Group Hypnotizability Scale: Means for Behavioral (B), Experiential (E), Involuntariness (I) and Behavioural/Involuntariness (B/I) measures
Range 0-6 0-18 0-18 0-6 CSTP 39 4.67 12.46 11.54 3.64 Booklet 39 4.62 12.18 11.31 3.77 Practice 31 3.58 9.81 8.42 2.32 Control 32 3.44 10.66 9.22 2.75

Spanos, Nicholas P.; DuBreuil, Susan C.; Gabora, Natalie J. (1991). Four-month follow-up of skill-training-induced enhancements in hypnotizability. Contemporary Hypnosis, 8, 25-32.

Low hypnotizability subjects were exposed to skill training aimed at enhancing hypnotizability, and post-tested 2 weeks later. Those in a short delay condition were administered a second hypnotizability post-test within 2 weeks of the first, whilst those in a long delay condition were administered the second post-test 16-18 weeks after the first post-test. Skill-trained subjects in the two delay conditions did not differ on the first post-test. Skill-trained subjects in the two delay conditions did not differ significantly on behavioural or subjective indices of hypnotizability at either post-test. However, skill- trained subjects attained significantly higher hypnosis scores on both post-tests than did no-treatment control subjects. Attitudes towards hypnosis were also significantly enhanced by skill training, and these enhancements were maintained across the post-test intervals. Among the skill-trained subjects, post-tested hypnotizability was predicted by subjects’ attitudes and by the trainer’s ratings of subjects’ receptivity and resistance towards the training.

Immediately before each hypnotizability test, subjects’ attitudes towards hypnosis were assessed with a 14-item questionnaire taken from Spanos, Cross et al. (1987). On this instrument higher scores indicate more positive attitudes” (p. 27).
“Immediately following each skill-training session, the trainer evaluated the subject’s receptivity to the training using a nine-item checklist. The items described aspects of the training which experienced trainers in our laboratory have judged to be indicators of successful modification. The items (e.g. ‘Does the subject volunteer that they found the ideas presented interesting/fun?’) were scored dichotomously (yes/no), and summed to yield a receptivity to training score for each subject. The trainer also rated the degree to which each subject displayed resistance to the training on a global three-point scale” (p. 27)
The correlation between receptivity towards the skill training procedure and baseline attitudes toward hypnosis was .50.
“Some evidence indicates that untrained subjects (high hypnotizables included) exhibit substantial decrements in responsiveness to suggestions when they are exposed between testings to negative information about hypnosis (Barber & Calverley, 1964; Spanos & McPeake, 1975) or to information that alters their expectations about their responsiveness (Spanos, Gabora, Jarrett & Gwynn, 1989)” (p. 30)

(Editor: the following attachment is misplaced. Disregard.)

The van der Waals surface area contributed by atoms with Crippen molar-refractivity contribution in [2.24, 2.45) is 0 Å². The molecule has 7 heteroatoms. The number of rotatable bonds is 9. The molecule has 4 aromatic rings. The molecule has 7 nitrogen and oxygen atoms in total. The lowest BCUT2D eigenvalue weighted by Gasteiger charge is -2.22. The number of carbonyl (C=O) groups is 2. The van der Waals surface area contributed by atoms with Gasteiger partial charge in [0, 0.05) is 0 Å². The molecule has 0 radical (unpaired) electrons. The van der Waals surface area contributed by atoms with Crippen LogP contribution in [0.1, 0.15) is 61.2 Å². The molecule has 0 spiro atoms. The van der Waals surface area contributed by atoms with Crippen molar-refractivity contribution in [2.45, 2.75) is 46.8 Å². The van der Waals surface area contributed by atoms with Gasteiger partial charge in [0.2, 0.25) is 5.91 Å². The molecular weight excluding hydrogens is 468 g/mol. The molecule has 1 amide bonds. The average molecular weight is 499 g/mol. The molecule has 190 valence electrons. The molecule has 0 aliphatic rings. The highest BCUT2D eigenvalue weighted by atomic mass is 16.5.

“These findings suggest that the subjects who initially hold the most negative attitudes towards hypnosis are the least receptive to skill-training procedures. After training, these subjects continue to hold relatively negative attitudes towards hypnosis which limit the extent of their hypnotizability gain” (p. 30).

Bates, Brad L.; Brigham, Thomas A. (1990). Modifying hypnotizability with the Carleton skill training program: A partial replication and analysis of components. International Journal of Clinical and Experimental Hypnosis, 38, 183-195.

3 standard components of the Carleton Skills Training (CST) program – information, modeling, and instructions – were administered in 1 of 3 sequences to 12 low- hypnotizable Ss. Hypnotizability measures were obtained after each component was given, as well as before and after training. Although objective scores showed significant gains from screening to testing, subjective scores did not, suggesting that while training encouraged behavioral compliance, few Ss learned to have the subjective experiences traditionally associated with hypnosis. Results from the component analysis were clear and consistent: whether instructions were presented first, second, or third in the training sequence, no significant changes occurred until this component was provided.

Gains shown by CURSS:O scores in the present study are larger than those obtained by Bates et al. (1988), and comparable to those reported by Spanos and his colleagues. Perhaps the attempt by trainers in the current study to develop rapport with Ss enhanced testing scores; this would be consistent with findings by Gfeller et al. (1987) who found that rapport enhances the efficacy of the CST program. Alternatively, administering the components of the CST program separately may have facilitated training.
“Unlike CURSS:O scores, subjective experience measures did not show significant gains . In addition, created highs had significantly lower CURSS:S and FIHD scores than natural highs. These findings contrast with previous work by Spanos and his associates, who consistently find large subjective gains and few if any differences between created and natural highs (e.g., Gorassini & Spanos, 1986; Spanos et al., 1987b).
“The fact that so much of the CST program is either audiotaped, videotaped, or read from a transcript suggests that important extraprogrammatic variables have not yet been identified by Spanos and his colleagues” (p. 191).
Regarding compliance issues, “Spanos refers to the fact that created and natural highs typically respond comparably on subjective hypnotizability dimensions. Yet, results from the present study would appear to cast doubt on this finding. Moreover, demonstrating that created and natural highs report comparable subjective experiences does not preclude the possibility that the former are merely complying with experimental demands” (p. 192).